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Single-tasking is key to greater productivity
Single-tasking is key to greater productivity

Jul 26 2022

Single-tasking is key to greater productivity

According to scientific research, the human brain is not made for multi-tasking. Instead, single-tasking may be the key to be more productive as a financial advisor professionally and personally.

By Tanichka Achan

Topics covered

In a world of constant text messages, tweets, and app notifications, our attention is constantly being directed or re-directed in a matter of seconds. As such, multitasking seems like a very important skill to master as we try to execute and complete everyday tasks. People also tend to value multi-tasking, viewing it as a sign of competence. However, is the art of multitasking as efficient as we think it is? 

Single-tasking is key to greater productivity

Multitasking refers to the ability to manage multiple responsibilities at once by focusing on one task while keeping track of others. In the workplace, this involves switching back and forth between tasks and performing them rapidly one right after the other.  

A study by neuroscientists showed that when people focus on two tasks simultaneously, each side of the brain takes on a different task, suggesting a two-task limit on what the human brain can handle. Taking on more tasks increases the likelihood of errors, thus making us less efficient than what we want to be.  

Two-year MDRT member from Malaysia Michael Ong shares, “For a financial advisor, multitasking is a killer — it doesn’t allow you to focus deeply on one thing at a time. To me, multitaskers are not the epitome of their efficiency. Single-mindedness is.” 

Single-tasking for increased focus and productivity 

The idea behind single-mindedness or single-tasking is that you focus on one thing at a time. This allows you to be fully present and immersed in the task at hand. Some people refer to it as being “in the zone” or in a state of flow.  

Ong says, “For example, I’m in front of my laptop now speaking to a customer via Zoom. I am not getting distracted by messages, phone calls, app notifications. If you’re getting distracted, your clients can see this and know you are not fully paying attention to them and no longer feel prioritized. To me being productive or effective can be achieved with single-tasking.” 

When he joined the profession, Ong was juggling the different responsibilities of a financial advisor. “I would have to go for meetings with clients, develop proposals, find solutions to their financial problems, and answer phone calls at night if they had questions about their policies. As I started to grow further, I decided to start setting professional boundaries with my clients and colleagues to work more effectively. I would let them know Mondays to Fridays are for my clients. My weekends are reserved for my family members. I’m sure you have a family and can understand this. If you have an urgent case, I will definitely answer but if it is not, is it okay if I answer on Monday?”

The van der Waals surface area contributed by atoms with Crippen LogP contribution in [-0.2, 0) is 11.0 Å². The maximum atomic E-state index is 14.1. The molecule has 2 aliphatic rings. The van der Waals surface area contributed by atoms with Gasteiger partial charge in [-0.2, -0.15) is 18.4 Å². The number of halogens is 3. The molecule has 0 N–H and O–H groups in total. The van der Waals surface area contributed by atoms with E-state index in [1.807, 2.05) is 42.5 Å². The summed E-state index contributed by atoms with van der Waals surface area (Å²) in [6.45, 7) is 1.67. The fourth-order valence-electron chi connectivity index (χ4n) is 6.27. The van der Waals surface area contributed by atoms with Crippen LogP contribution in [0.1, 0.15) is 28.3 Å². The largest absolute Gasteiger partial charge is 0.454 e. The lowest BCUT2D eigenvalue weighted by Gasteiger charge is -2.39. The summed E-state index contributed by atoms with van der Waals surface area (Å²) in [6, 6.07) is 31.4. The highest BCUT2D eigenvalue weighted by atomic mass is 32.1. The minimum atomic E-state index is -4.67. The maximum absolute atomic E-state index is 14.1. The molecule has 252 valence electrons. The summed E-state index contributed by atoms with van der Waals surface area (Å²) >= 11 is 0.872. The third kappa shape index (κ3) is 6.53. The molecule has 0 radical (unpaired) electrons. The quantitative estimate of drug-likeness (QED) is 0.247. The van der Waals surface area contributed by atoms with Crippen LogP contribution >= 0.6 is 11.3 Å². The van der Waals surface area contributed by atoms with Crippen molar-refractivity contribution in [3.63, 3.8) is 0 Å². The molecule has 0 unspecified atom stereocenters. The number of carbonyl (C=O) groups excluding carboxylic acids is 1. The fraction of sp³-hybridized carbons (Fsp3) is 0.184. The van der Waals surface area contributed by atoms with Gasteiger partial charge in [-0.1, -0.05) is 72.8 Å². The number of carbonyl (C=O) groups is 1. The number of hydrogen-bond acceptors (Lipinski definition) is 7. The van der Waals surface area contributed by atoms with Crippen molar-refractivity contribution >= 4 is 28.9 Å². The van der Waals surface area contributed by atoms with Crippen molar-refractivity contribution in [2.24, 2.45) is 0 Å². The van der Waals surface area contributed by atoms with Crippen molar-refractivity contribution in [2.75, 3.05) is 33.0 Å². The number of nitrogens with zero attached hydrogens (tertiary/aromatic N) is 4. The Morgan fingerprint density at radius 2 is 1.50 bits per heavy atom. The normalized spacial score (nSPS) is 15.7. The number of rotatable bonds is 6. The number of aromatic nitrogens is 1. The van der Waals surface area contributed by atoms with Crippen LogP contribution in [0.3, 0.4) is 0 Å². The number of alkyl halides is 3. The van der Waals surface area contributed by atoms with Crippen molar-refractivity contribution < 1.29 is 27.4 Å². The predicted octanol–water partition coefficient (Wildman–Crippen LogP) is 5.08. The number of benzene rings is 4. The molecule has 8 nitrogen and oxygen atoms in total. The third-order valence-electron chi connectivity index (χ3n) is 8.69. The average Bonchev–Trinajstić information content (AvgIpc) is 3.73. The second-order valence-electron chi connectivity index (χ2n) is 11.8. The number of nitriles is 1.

As a financial advisor, clients expect replies within minutes and we are conditioned to respond almost immediately. Ong’s advice to new financial advisors is to start setting and communicating boundaries at the very beginning. Once clients and colleagues know when is a good time to reach you, you should have more time to concentrate on tasks one at a time instead of dealing with multiple requests simultaneously.   

Other helpful tips for single-tasking work 

Apart from establishing boundaries, here are some tips to help with becoming more focused on completing one task at a time.  

Schedule your time accordingly – According to Ong, the life of a financial advisor allows you the flexibility to plan your day well but, unfortunately, many of his peers don’t set an agenda for the day. Thus, causing them to be less productive as they are not sure how to utilize their time effectively. Using a timetable or task schedule will help allocate the right amount of time to spend on specific activities. Additionally, setting time constraints for completing tasks helps you become more motivated in working toward completing your tasks.  

Use technology to help automate work –  Ong shares that some of his peers during the pandemic took the opportunity to digitalize all their client documentation to save time retrieval time and for easier tracking. If you find yourself spending more time on mundane tasks like data entry or sending newsletter emails or festive greetings, you can also consider automation tools to help take repetitive work off your plate. This way you will have more time to focus on work that really matters.  

Go offline – Some of the biggest distractions come from emails, Zoom notifications, messaging apps and social media. If you want no disruptions, take yourself offline until you’ve accomplished the task at hand. Alternatively, you can use the “Do Not Disturb” function in your device settings.  

The power of single-tasking can help you develop a healthier work-life balance. It is proven that focusing on one task at a time results in higher productivity, lowers stress levels, and makes you happier in the long run.  

Contact: MDRTeditorial@teamlewis.com